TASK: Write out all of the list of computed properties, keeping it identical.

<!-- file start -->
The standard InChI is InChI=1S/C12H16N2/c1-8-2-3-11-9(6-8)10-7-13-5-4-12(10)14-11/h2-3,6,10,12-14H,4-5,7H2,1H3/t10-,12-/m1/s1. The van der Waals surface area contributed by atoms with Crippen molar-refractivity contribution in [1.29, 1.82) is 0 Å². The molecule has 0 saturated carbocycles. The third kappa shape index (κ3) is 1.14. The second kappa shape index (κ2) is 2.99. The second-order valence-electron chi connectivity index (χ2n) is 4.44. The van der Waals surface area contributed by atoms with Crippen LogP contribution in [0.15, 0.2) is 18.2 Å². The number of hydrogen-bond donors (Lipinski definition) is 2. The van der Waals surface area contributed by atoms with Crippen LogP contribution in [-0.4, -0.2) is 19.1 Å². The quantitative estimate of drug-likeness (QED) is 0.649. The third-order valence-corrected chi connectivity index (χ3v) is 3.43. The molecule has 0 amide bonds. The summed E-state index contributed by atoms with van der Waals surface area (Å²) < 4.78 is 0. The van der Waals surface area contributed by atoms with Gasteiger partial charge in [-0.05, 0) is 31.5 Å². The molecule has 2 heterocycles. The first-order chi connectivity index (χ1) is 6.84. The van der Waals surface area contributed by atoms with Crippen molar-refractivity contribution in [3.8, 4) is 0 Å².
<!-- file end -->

The standard InChI is InChI=1S/C12H16N2/c1-8-2-3-11-9(6-8)10-7-13-5-4-12(10)14-11/h2-3,6,10,12-14H,4-5,7H2,1H3/t10-,12-/m1/s1. The van der Waals surface area contributed by atoms with Crippen molar-refractivity contribution in [1.29, 1.82) is 0 Å². The molecule has 0 saturated carbocycles. The third kappa shape index (κ3) is 1.14. The second kappa shape index (κ2) is 2.99. The second-order valence-electron chi connectivity index (χ2n) is 4.44. The van der Waals surface area contributed by atoms with Crippen LogP contribution in [0.15, 0.2) is 18.2 Å². The number of hydrogen-bond donors (Lipinski definition) is 2. The van der Waals surface area contributed by atoms with Crippen LogP contribution in [-0.4, -0.2) is 19.1 Å². The quantitative estimate of drug-likeness (QED) is 0.649. The third-order valence-corrected chi connectivity index (χ3v) is 3.43. The molecule has 0 amide bonds. The summed E-state index contributed by atoms with van der Waals surface area (Å²) < 4.78 is 0. The van der Waals surface area contributed by atoms with Gasteiger partial charge in [-0.05, 0) is 31.5 Å². The molecule has 2 heterocycles. The first-order chi connectivity index (χ1) is 6.84. The van der Waals surface area contributed by atoms with Crippen molar-refractivity contribution in [3.8, 4) is 0 Å².